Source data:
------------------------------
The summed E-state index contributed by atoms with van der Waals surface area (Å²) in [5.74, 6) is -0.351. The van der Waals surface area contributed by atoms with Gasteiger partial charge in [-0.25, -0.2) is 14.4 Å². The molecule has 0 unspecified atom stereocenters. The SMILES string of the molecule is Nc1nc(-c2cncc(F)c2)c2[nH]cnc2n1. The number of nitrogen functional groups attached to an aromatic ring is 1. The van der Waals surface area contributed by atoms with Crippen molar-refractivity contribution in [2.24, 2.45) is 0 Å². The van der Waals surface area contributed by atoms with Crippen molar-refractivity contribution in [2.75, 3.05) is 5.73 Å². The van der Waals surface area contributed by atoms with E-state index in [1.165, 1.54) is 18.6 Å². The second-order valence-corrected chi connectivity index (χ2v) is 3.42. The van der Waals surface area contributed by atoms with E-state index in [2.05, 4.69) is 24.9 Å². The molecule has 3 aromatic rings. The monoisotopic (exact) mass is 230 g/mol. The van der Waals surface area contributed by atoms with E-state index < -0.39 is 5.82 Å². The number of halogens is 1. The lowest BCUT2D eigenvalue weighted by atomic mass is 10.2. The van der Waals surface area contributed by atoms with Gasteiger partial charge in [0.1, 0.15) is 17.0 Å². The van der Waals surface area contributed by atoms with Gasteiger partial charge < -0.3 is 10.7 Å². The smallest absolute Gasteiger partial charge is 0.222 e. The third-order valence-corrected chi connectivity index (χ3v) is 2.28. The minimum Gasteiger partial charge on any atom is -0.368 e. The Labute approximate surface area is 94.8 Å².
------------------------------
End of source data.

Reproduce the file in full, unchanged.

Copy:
The summed E-state index contributed by atoms with van der Waals surface area (Å²) in [5.74, 6) is -0.351. The van der Waals surface area contributed by atoms with Gasteiger partial charge in [-0.25, -0.2) is 14.4 Å². The molecule has 0 unspecified atom stereocenters. The SMILES string of the molecule is Nc1nc(-c2cncc(F)c2)c2[nH]cnc2n1. The number of nitrogen functional groups attached to an aromatic ring is 1. The van der Waals surface area contributed by atoms with Crippen molar-refractivity contribution in [2.24, 2.45) is 0 Å². The van der Waals surface area contributed by atoms with Crippen molar-refractivity contribution in [2.75, 3.05) is 5.73 Å². The van der Waals surface area contributed by atoms with E-state index in [1.165, 1.54) is 18.6 Å². The second-order valence-corrected chi connectivity index (χ2v) is 3.42. The van der Waals surface area contributed by atoms with E-state index in [2.05, 4.69) is 24.9 Å². The molecule has 3 aromatic rings. The monoisotopic (exact) mass is 230 g/mol. The van der Waals surface area contributed by atoms with E-state index < -0.39 is 5.82 Å². The number of halogens is 1. The lowest BCUT2D eigenvalue weighted by atomic mass is 10.2. The van der Waals surface area contributed by atoms with Gasteiger partial charge in [0.1, 0.15) is 17.0 Å². The van der Waals surface area contributed by atoms with Gasteiger partial charge < -0.3 is 10.7 Å². The smallest absolute Gasteiger partial charge is 0.222 e. The third-order valence-corrected chi connectivity index (χ3v) is 2.28. The minimum Gasteiger partial charge on any atom is -0.368 e. The Labute approximate surface area is 94.8 Å².